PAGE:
BlockFi’s CEO Zac Prince confirmed earlier this week that the firm had received a cease and desist order from the New Jersey Bureau of Securities
According to BlockFi chief executive Zac Prince, the New Jersey Bureau of Securities (NJBoS) has demanded that the crypto lending firm stop offering interest-bearing crypto accounts to new customers. The New Jersey-based company has been offering the BlockFi Interest Account (BIA) since 2019. Prince has since revealed that the order did not affect any existing clients, and as such, all aspects of the BlockFi portfolio would remain accessible to those clients.
“We remain fully operational for our existing clients in New Jersey. All aspects of the BlockFi platform continue to be accessible to our clients in New Jersey. The order calls for BlockFi to stop accepting new BIA clients residing in New Jersey beginning July 22, 2021,” Prince disclosed.
He also reaffirmed that BlockFi remained committed to working with authorities to discuss their available products, which he labelled as being compliant and appropriate. He went ahead to clarify that the NJBoS’s assumption that BIA was a security was inaccurate, insisting that the company will continue protecting clients’ interests.
New Jersey acting Attorney General Andrew Bruck explained that the order was a result of selling unregistered securities, which violates New Jersey’s securities laws. He reiterated that the state had been keenly monitoring the crypto sector to ensure compliance with investor law, cautioning that no party was exempt from the law.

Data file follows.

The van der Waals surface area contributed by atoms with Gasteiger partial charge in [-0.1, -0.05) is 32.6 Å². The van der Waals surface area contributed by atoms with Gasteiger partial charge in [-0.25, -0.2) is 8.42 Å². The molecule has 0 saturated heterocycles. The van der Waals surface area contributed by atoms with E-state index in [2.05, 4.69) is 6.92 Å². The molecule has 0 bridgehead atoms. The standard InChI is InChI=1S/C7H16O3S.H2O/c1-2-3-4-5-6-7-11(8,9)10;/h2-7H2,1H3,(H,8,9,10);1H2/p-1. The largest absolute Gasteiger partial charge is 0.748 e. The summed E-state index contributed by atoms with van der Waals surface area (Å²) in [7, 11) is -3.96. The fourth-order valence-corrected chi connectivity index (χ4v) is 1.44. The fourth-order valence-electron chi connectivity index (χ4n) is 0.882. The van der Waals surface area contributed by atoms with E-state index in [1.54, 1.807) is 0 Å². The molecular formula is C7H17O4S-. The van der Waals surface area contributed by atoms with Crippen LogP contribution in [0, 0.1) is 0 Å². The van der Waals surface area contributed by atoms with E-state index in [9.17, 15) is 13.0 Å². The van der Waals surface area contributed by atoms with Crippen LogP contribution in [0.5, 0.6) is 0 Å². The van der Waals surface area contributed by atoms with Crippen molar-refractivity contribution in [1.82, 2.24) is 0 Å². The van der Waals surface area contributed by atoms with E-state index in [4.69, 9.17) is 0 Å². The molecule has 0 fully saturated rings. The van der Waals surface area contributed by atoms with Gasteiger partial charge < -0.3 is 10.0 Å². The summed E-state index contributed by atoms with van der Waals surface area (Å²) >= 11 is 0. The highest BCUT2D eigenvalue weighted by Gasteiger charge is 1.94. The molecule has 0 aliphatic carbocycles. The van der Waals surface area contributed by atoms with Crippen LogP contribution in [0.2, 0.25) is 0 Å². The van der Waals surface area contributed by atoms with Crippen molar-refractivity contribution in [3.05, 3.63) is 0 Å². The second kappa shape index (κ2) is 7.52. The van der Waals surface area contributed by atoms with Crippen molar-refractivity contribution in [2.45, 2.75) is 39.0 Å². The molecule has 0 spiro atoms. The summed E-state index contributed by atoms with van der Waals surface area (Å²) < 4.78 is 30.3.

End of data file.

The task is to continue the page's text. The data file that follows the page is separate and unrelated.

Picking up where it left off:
“No one gets a free pass simply because they’re operating in the fast-evolving cryptocurrency market.”
Bruck also noted that BlockFi did not offer the said crypto interest accounts in other states such as New York, which he suggested might be due to the laws in place in those states. Following the announcement, Kaitlin Caruso, the acting director in the Division of Consumer Affairs, observed that DeFi products carried significant risk levels even higher than the risk resulting from crypto’s volatility. She warned that even though institutions such as BlockFi seemed to match traditional financial platforms, they left investors exposed and vulnerable.
New Jersey’s order did not sit well with users, who insist that BlockFi did not offer securities via their interest-bearing accounts. Some argued that New Jersey’s decision might have been one to protect the banks. After New Jersey rocked the BlockFi boat, the Alabama Securities Commission followed suit. Yesterday, the commission ordered that BlockFi ‘shows cause’, or else risk a ban of operation for offering unregistered securities.